While the features themselves might seem a bit restrictive (they are), users have come up with their own ways to add their own touch to the game, customizing the landscape to the ways they like to play. A key feature that I hadn’t quite figured out was the presence of a radio: By dragging and dropping mp3s into a folder on your computer, you can listen to the music of your choice as you cruise along California. Self-sabotaging gamers might take pleasure in making the figureless trucker suffer by crashing into other vehicles or overdrawing loans from the bank and going bankrupt. Because the game itself is limited in the violence it is able to portray, much of these mechanics need to be edited in with sensationalized screenshots and ALL CAPS TITLES!!! on video editing software. These types of players often post their “gruesome” accidents and “murders” on YouTube, to the tune of <100 views.
More relaxed gamers seem to comprise the majority of the people who play, occasionally turning on the game to drift away and allow themselves to relax mindlessly; these videos, of smooth, commentary-less driving mimic the experience of gameplay for viewers in a meditative way that, for me, is basically the same as playing. While my awkward lack of gaming skill probably disqualifies me from considering myself a safe driver (with a few speeding tickets, accidents and parking brake mishaps), I feel like I am able to exist in this game on my own terms, setting my own goals for myself and achieving what it is I want to do, except for parking.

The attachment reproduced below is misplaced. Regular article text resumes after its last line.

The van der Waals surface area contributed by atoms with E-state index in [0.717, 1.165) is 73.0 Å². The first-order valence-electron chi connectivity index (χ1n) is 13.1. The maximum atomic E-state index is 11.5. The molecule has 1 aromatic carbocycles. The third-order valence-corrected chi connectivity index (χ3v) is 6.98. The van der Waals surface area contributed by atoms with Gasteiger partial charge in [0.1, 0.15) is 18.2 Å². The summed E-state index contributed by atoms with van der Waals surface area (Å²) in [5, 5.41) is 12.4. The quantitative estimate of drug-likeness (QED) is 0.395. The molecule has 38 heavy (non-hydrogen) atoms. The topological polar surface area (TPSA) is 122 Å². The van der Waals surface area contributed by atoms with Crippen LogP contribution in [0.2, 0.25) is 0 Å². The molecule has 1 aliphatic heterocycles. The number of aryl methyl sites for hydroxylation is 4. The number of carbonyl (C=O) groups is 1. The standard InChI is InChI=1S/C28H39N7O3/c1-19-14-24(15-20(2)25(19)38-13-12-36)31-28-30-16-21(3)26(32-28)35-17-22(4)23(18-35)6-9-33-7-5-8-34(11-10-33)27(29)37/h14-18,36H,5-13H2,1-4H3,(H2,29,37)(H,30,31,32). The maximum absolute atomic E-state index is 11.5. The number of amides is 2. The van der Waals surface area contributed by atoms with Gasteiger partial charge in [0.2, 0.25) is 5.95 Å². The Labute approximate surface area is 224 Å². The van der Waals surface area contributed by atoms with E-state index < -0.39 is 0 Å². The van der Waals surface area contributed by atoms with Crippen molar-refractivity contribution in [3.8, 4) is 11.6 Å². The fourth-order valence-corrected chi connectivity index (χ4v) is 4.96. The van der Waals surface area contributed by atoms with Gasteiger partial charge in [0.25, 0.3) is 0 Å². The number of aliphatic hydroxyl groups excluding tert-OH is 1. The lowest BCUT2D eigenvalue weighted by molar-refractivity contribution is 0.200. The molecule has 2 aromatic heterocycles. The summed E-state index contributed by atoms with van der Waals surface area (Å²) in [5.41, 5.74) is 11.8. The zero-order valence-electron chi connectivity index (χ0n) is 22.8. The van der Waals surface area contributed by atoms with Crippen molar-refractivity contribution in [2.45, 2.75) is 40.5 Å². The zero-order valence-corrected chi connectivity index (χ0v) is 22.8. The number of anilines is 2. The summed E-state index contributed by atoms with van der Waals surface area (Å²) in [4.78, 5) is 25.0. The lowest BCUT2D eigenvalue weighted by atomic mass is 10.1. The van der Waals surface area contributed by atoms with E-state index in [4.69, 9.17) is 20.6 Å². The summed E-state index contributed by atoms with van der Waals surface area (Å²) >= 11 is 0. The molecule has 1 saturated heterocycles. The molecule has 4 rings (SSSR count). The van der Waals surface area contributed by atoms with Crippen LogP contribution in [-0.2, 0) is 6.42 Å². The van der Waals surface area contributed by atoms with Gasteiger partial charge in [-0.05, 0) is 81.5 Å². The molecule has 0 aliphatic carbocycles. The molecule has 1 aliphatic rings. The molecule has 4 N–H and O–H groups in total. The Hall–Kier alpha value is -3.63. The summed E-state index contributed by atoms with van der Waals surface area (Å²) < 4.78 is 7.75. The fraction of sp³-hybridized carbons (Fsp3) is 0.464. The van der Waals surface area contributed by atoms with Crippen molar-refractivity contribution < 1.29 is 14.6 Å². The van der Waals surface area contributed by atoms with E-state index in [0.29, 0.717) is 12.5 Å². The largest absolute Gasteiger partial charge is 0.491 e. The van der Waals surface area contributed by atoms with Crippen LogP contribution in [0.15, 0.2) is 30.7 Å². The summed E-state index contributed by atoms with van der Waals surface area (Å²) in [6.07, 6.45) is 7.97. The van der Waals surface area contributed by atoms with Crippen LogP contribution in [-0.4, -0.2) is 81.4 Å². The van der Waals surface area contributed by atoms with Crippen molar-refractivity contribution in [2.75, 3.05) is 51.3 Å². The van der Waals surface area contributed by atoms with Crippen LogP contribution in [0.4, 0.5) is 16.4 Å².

As one progresses, the opportunity opens up not only to purchase a truck but to become your own small businessman, hiring and managing employees on their own independent cargo deliveries. Encoded subtly in this game mechanic, especially for the completionists, is a pseudo-American Dream: to work hard, save money, and eventually run a profitable business. The game presents an all-consuming work narrative, one mimicking the often 8+ hour shifts that truck drivers have to drive to meet employer demands. This can be a bit disconcerting in thinking about how proximate to the real life profession this game proclaims to be. Users online claim to understand a “simpler,” “more relaxing” and “less hectic” life on the road. This fetishization of blue-collar labor completely masks the toll it takes on real human beings: the burden on family and communities of support, the health consequences of a difficult life on the road with high stress and little sleep, and the constant pressure of knowing these deliveries matter — that failing, crashing and being late have consequences. Much like the discomfort I have begun to feel as the child of a farmer playing games about farming, like Animal Crossing or (in antiquity) FarmVille, I think it is important to consider the potential problems of playing games that are too close to real life. Overall, though, “American Truck Simulator” is not a bad game for the price of a Subway sandwich, and you absolutely know what you’re going to get.
(Special thanks to Ron Tep for convincing me to play this game. Perhaps one day we will be good at parking.)
Contact Julie Fukunaga at juliefa ‘at’ stanford.edu.